Friday, May 29, 2015

A Letter From Vladimir Horowitz - to Me(!)

I have that letter in front of me. It is dated October 31, 1988,  from his E. 94th Street address.   It was written  and sent by his secretary, Beatrice Stein. The contents:
Dear Mr. ____________(my name),
Mr. Horowitz has seen your letter to him of October 17th and he has asked me to inform you that the Danse Excentrique has never been published. Nor does he have a written score for the music.
He is very sorry not to be able to help you out in this instance.
He does send his good wishes and kind regards to you.
Very Truly Yours,
Beatrice Stein
Secretary

So; why did I send him my request?
Well, the only recordings I know  of one of very few Horowitz compositions  always intrigued me as a teenager, as I knew that his primary pursuit as a youngster was to be a composer first, and a pianist second. And even though  "Danse Excentrique"  is a less than masterful piece of writing(a rather blatant replication of quasi-Impressionism, with some 'jazzy' insertions), it  struck me in 1988 that I should like to learn and perform it, simply because it seemed that no one else I was aware of  had ever learned and played it publicly.
 There was another letter written to him(which, sadly, I cannot find) before the letter you see above; namely a request to get his fabled transcriptions, so that I could study the secrets of his imagery as a writer of his own  pyrotechnical incarnations. His answer (which, even more sadly, I cannot find at this time), surprised me, in that all eleven transcriptions had never been written down. I guess (and can only speculate), that he had decided to take them in arcane fashion to his grave so that no one else could play his very personal treasures; or, perhaps, he did not have the techniques to WRITE what he could 'image out' through his fingers. I cannot be sure why they were never  written down.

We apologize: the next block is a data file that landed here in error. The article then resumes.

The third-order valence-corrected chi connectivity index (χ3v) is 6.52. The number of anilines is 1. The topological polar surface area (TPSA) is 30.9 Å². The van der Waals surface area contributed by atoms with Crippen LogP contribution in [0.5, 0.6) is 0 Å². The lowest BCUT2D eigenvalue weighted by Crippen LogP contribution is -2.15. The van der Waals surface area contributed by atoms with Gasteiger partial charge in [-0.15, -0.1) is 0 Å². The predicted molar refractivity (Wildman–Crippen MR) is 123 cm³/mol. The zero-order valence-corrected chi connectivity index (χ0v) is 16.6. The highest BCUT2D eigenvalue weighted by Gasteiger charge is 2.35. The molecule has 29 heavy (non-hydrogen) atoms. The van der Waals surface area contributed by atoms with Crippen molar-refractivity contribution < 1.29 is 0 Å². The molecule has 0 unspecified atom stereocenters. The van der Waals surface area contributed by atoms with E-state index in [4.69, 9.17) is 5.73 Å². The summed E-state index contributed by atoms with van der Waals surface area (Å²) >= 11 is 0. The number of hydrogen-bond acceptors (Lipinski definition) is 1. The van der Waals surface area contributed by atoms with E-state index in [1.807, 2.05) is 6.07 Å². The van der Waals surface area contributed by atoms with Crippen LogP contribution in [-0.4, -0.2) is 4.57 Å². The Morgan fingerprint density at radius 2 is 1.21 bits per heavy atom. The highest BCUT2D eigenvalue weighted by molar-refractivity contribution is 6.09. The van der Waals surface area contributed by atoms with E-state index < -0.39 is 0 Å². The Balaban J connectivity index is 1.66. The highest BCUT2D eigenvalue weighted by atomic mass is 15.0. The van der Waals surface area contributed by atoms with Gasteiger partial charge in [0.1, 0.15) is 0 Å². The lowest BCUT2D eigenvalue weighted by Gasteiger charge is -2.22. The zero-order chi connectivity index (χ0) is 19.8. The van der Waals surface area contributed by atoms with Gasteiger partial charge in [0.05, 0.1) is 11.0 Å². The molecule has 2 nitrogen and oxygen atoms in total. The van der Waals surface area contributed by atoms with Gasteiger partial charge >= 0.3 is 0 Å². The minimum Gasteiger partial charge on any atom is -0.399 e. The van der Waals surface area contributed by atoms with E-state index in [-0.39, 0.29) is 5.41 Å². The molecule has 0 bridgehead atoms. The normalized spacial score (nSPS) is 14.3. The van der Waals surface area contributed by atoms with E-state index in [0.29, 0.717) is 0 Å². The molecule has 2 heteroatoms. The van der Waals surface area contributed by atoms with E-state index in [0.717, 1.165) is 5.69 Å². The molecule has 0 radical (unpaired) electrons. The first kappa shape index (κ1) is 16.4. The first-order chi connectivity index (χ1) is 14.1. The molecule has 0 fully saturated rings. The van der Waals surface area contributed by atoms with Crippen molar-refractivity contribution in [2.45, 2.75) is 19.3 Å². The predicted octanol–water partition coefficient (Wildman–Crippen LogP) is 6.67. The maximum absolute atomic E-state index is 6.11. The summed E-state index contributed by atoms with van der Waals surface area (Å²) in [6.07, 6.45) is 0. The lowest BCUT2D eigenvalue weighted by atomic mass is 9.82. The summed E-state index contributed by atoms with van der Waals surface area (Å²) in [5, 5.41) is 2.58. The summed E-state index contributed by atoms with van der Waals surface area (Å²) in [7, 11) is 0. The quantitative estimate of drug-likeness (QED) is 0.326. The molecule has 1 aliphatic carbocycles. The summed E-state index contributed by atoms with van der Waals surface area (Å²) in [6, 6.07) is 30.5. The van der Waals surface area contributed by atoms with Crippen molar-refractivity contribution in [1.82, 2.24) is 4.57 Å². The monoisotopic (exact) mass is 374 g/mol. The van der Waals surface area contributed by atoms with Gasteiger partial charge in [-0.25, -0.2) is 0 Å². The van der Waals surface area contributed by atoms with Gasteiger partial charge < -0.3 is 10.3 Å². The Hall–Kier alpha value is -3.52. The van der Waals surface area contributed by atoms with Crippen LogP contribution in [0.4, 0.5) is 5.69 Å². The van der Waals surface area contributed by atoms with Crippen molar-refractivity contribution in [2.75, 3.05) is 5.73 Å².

But a fellow named Kong-Ju Lee has spent about 25 years getting to actually write down all 11 transcriptions (I wonder how many pints of blood he exuded during this period?)
Copies can be gotten.
I have recently heard some of these transcriptions played. I am not counting the few transcriptions that Arcadi Volodos has  learned by listening to Horowitz recordings countless times.
Would Horowitz have approved of  the unveiling of his sacred property?
Or would he approve and admire the attainment of this rather unique unveiling?
My intuit modality informs me that he would have been rather upset.
What do you think?
ADDENDUM!
I had almost forgotten - his letters  were especially 'sweet victory' for me, as I knew that his policy regarding correspondence was a refusal, in general, to discuss the subject of music, and he limited his subjects to issues such as recipes for lemon sole, which was a favorite dish of his. Upon my writing to him, I never really expected any reply from the Maestro, and was thrilled indeed to be a direct witness to the breaking of  his own rules concerning music in his personal correspondence.

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